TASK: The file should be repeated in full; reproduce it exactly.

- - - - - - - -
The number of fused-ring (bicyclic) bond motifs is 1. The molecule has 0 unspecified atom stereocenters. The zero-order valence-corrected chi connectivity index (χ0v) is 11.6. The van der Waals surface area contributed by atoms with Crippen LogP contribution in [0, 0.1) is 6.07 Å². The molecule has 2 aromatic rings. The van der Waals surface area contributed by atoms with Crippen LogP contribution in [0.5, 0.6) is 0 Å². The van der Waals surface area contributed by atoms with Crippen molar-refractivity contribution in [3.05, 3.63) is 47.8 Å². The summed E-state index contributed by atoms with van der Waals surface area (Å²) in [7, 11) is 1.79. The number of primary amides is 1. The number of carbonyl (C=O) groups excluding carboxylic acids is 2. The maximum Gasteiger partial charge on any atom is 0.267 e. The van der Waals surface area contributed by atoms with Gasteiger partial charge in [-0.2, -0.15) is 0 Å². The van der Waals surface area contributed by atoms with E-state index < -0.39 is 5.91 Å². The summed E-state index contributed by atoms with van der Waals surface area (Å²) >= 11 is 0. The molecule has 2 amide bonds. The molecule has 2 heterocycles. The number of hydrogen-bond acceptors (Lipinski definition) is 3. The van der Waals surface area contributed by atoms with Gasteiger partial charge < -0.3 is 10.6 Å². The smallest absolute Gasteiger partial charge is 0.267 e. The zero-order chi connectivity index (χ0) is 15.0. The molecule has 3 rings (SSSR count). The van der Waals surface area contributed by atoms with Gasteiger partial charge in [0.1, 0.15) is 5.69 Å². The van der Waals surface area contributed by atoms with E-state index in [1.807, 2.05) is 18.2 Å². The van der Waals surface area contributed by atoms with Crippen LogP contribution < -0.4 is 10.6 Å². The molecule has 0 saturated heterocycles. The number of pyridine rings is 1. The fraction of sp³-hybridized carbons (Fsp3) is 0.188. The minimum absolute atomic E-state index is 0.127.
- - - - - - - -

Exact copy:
The number of fused-ring (bicyclic) bond motifs is 1. The molecule has 0 unspecified atom stereocenters. The zero-order valence-corrected chi connectivity index (χ0v) is 11.6. The van der Waals surface area contributed by atoms with Crippen LogP contribution in [0, 0.1) is 6.07 Å². The molecule has 2 aromatic rings. The van der Waals surface area contributed by atoms with Crippen LogP contribution in [0.5, 0.6) is 0 Å². The van der Waals surface area contributed by atoms with Crippen molar-refractivity contribution in [3.05, 3.63) is 47.8 Å². The summed E-state index contributed by atoms with van der Waals surface area (Å²) in [7, 11) is 1.79. The number of primary amides is 1. The number of carbonyl (C=O) groups excluding carboxylic acids is 2. The maximum Gasteiger partial charge on any atom is 0.267 e. The van der Waals surface area contributed by atoms with Gasteiger partial charge in [-0.2, -0.15) is 0 Å². The van der Waals surface area contributed by atoms with E-state index < -0.39 is 5.91 Å². The summed E-state index contributed by atoms with van der Waals surface area (Å²) >= 11 is 0. The molecule has 2 amide bonds. The molecule has 2 heterocycles. The number of hydrogen-bond acceptors (Lipinski definition) is 3. The van der Waals surface area contributed by atoms with Gasteiger partial charge < -0.3 is 10.6 Å². The smallest absolute Gasteiger partial charge is 0.267 e. The zero-order chi connectivity index (χ0) is 15.0. The molecule has 3 rings (SSSR count). The van der Waals surface area contributed by atoms with Gasteiger partial charge in [0.1, 0.15) is 5.69 Å². The van der Waals surface area contributed by atoms with E-state index in [1.807, 2.05) is 18.2 Å². The van der Waals surface area contributed by atoms with Crippen LogP contribution < -0.4 is 10.6 Å². The molecule has 0 saturated heterocycles. The number of pyridine rings is 1. The fraction of sp³-hybridized carbons (Fsp3) is 0.188. The minimum absolute atomic E-state index is 0.127.